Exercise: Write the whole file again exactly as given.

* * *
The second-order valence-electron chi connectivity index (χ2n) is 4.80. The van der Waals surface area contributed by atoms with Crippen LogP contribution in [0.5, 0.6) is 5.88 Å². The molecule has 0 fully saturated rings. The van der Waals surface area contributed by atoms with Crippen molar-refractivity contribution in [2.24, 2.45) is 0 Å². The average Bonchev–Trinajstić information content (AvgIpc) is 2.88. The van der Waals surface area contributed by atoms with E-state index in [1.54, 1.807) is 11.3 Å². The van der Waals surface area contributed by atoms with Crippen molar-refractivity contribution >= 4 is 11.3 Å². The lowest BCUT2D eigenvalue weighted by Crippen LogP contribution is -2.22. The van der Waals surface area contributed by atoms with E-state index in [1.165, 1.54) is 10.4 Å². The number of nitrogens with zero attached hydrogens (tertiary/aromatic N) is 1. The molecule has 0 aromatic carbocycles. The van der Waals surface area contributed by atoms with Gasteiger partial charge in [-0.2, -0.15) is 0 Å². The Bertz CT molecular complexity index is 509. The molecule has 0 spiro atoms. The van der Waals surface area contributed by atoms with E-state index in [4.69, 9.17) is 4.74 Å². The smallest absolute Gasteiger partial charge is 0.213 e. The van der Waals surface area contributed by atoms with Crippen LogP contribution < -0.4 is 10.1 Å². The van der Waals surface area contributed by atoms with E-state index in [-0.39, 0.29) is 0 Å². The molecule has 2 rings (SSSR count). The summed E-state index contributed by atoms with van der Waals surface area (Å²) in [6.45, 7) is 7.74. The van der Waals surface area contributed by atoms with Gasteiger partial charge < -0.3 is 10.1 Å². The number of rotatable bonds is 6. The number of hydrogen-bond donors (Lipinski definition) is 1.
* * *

The second-order valence-electron chi connectivity index (χ2n) is 4.80. The van der Waals surface area contributed by atoms with Crippen LogP contribution in [0.5, 0.6) is 5.88 Å². The molecule has 0 fully saturated rings. The van der Waals surface area contributed by atoms with Crippen molar-refractivity contribution in [2.24, 2.45) is 0 Å². The average Bonchev–Trinajstić information content (AvgIpc) is 2.88. The van der Waals surface area contributed by atoms with E-state index in [1.54, 1.807) is 11.3 Å². The van der Waals surface area contributed by atoms with Crippen molar-refractivity contribution >= 4 is 11.3 Å². The lowest BCUT2D eigenvalue weighted by Crippen LogP contribution is -2.22. The van der Waals surface area contributed by atoms with E-state index in [1.165, 1.54) is 10.4 Å². The number of nitrogens with zero attached hydrogens (tertiary/aromatic N) is 1. The molecule has 0 aromatic carbocycles. The van der Waals surface area contributed by atoms with Gasteiger partial charge in [-0.2, -0.15) is 0 Å². The Bertz CT molecular complexity index is 509. The molecule has 0 spiro atoms. The van der Waals surface area contributed by atoms with E-state index in [4.69, 9.17) is 4.74 Å². The smallest absolute Gasteiger partial charge is 0.213 e. The van der Waals surface area contributed by atoms with Crippen LogP contribution < -0.4 is 10.1 Å². The van der Waals surface area contributed by atoms with E-state index in [-0.39, 0.29) is 0 Å². The molecule has 2 rings (SSSR count). The summed E-state index contributed by atoms with van der Waals surface area (Å²) in [6.45, 7) is 7.74. The van der Waals surface area contributed by atoms with Gasteiger partial charge < -0.3 is 10.1 Å². The number of rotatable bonds is 6. The number of hydrogen-bond donors (Lipinski definition) is 1.